May 04, 2022

John Nelson Darby

Stephen Nichols
John Nelson Darby

John Nelson Darby sacrificed a promising law career to pursue Christian ministry, but it wasn’t until a horse-riding injury that his theological ideas took full shape. On this episode of 5 Minutes in Church History, Dr. Stephen Nichols introduces the founder of dispensationalism.


Welcome back to another episode of 5 Minutes in Church History. A significant influence on the church that you might never have heard of is John Nelson Darby. His life spanned almost the entire nineteenth century. He was born in 1800, and he died in 1882. Let's consider those eighty-two years.

He was born in the city of London into a large family. There were nine children in this family. His uncle was a British Navy Admiral who served under the famous Lord Nelson, hence John Nelson Darby's middle name. His father was a merchant. The Darby family was originally from Ireland and of Irish descent. When John Nelson Darby's uncle died, the family inherited Leap Castle in Kings County, Ireland. John Nelson Darby had his early schooling at Westminster School in London. Yes, this was part of Westminster Abbey and located just behind the Abbey. When it came time for college, Darby went to his ancestral Ireland to Trinity College, Dublin, home—arguably—to the most iconic academic library. If you haven't seen pictures of it or haven't visited it in person, you really should. It's the Long Room of the Old Library at Trinity College, Dublin. It is a work of art. It is a true wonder. Well, as an undergraduate there, he excelled in languages and classic studies. In fact, he won the coveted Classics gold medal at his graduation in 1819. He then began to pursue law studies.

In that same year, 1820, he had a conversion experience, and he also felt called to the ministry. He straddled studying law and serving in the church for the next five or so years before he gave up law altogether and aimed his sights on the ministry and the study of divinity. In the 1830s and 40s, Darby was the leader of what would eventually emerge as the Plymouth Brethren movement. In a nutshell, this would be a low-church reaction, or response, to high-church Anglicanism, or the high-church of the church of Ireland.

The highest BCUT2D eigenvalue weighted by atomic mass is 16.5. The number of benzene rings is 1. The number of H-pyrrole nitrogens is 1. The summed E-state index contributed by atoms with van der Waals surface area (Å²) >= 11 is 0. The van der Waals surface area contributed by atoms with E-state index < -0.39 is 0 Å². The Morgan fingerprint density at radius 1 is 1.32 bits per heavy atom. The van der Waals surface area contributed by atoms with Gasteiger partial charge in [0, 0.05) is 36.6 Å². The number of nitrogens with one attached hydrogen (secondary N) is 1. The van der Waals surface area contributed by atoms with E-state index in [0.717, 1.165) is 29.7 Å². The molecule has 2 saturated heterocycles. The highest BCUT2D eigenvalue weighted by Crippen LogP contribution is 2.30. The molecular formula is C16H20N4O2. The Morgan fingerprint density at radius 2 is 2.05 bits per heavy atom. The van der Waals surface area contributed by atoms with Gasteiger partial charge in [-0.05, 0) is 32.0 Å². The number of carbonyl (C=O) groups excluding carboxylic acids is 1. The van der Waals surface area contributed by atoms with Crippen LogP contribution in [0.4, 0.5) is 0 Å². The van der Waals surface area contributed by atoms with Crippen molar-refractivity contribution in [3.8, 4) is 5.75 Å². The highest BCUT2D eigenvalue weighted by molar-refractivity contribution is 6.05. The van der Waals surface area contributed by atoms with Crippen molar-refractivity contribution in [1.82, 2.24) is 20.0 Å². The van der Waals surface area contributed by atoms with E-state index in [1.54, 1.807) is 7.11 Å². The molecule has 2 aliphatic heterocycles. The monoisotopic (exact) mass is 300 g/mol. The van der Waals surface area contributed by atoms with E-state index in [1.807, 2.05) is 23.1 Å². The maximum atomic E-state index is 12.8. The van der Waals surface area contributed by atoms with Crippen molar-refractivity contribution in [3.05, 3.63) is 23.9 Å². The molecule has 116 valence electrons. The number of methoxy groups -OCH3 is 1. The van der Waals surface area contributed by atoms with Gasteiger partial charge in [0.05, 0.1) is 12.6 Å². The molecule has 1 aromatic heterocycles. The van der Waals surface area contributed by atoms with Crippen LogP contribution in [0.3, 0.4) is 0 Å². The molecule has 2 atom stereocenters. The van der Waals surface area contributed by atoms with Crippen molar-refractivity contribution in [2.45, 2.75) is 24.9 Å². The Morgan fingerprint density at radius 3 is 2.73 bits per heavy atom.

He also wrote extensively and produced a very literal, but a new translation of the Bible into English, and he also produced German and French translations of the Bible. But his main contribution to church history comes in his being the founder of dispensationalism. Back in 1827, Darby had a serious horse-riding accident, caused him to be laid up for many, many months, and during that time he embarked on an intense study of the Bible. He reached a few significant conclusions during that time, and we can summarize these in two main points.

The first is that the church and Israel are two distinct groups, two distinct identities, and two distinct futures. Acts 2 is a stop in God's dealing with Israel, according to Darby, and it begins a new dispensation, the church, and that is instituted from Acts 2 to the event that he understood as the rapture; and that's the church age.

The second conclusion that Darby reached is that the church is in ruins and awaits that forementioned event of the rapture as the church's only hope. Put these two together now, and you can see Darby's influence. Again, he's the founder of dispensationalism. So, here we go. Covenant theology stresses the unity of the people of God and the unity of the Bible. The one covenant, the covenant of grace, is the overarching structure. Dispensationalism stresses the two distinct peoples of God, Israel and the church, and the discontinuity of the Bible, the dispensations, distinct and different. That is the overarching structure of the Bible for dispensationalism.

Also, the hallmark of dispensationalism is eschatology. Remember his conclusion that the church is in ruins? So, we have the church age, this current age, and things get worse and worse; and then Christ comes back to rapture his church; then comes seven years of tribulation—Revelation 16-19, and all that; and then Christ comes back as the second coming; and then comes the thousand-year reign, the millennium; and in this dispensational scheme, that's followed by the great white throne judgment, and then the eternal state. And that is what is called dispensational premillennialism, hugely popular in the twentieth century church, and its founder was John Nelson Darby. I'm Steve Nichols. Thanks for listening to 5 Minutes in Church History.